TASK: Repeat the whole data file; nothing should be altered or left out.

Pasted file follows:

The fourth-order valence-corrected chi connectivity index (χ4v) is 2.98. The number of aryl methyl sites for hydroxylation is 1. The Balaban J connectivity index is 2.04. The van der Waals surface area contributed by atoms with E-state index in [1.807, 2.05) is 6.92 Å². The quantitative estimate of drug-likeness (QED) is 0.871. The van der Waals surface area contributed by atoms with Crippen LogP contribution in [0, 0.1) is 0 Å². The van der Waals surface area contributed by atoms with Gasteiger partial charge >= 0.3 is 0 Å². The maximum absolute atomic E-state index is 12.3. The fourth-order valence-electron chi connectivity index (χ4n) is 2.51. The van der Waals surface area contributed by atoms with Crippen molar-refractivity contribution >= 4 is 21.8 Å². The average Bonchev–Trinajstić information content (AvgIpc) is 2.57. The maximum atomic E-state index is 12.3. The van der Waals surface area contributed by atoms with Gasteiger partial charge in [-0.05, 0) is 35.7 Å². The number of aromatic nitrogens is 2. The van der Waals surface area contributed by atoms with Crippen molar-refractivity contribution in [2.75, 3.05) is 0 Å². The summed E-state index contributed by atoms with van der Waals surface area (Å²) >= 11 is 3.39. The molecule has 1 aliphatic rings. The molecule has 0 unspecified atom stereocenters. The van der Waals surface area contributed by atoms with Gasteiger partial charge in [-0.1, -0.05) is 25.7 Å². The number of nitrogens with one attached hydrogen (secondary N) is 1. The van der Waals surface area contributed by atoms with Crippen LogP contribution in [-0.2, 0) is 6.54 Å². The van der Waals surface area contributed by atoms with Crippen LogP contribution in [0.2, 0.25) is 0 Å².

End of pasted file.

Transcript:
The fourth-order valence-corrected chi connectivity index (χ4v) is 2.98. The number of aryl methyl sites for hydroxylation is 1. The Balaban J connectivity index is 2.04. The van der Waals surface area contributed by atoms with E-state index in [1.807, 2.05) is 6.92 Å². The quantitative estimate of drug-likeness (QED) is 0.871. The van der Waals surface area contributed by atoms with Crippen LogP contribution in [0, 0.1) is 0 Å². The van der Waals surface area contributed by atoms with Gasteiger partial charge >= 0.3 is 0 Å². The maximum absolute atomic E-state index is 12.3. The fourth-order valence-electron chi connectivity index (χ4n) is 2.51. The van der Waals surface area contributed by atoms with Crippen molar-refractivity contribution >= 4 is 21.8 Å². The average Bonchev–Trinajstić information content (AvgIpc) is 2.57. The maximum atomic E-state index is 12.3. The van der Waals surface area contributed by atoms with Gasteiger partial charge in [-0.05, 0) is 35.7 Å². The number of aromatic nitrogens is 2. The van der Waals surface area contributed by atoms with Crippen molar-refractivity contribution in [2.75, 3.05) is 0 Å². The summed E-state index contributed by atoms with van der Waals surface area (Å²) >= 11 is 3.39. The molecule has 1 aliphatic rings. The molecule has 0 unspecified atom stereocenters. The van der Waals surface area contributed by atoms with Gasteiger partial charge in [-0.1, -0.05) is 25.7 Å². The number of nitrogens with one attached hydrogen (secondary N) is 1. The van der Waals surface area contributed by atoms with Crippen LogP contribution in [-0.2, 0) is 6.54 Å². The van der Waals surface area contributed by atoms with Crippen LogP contribution in [0.2, 0.25) is 0 Å².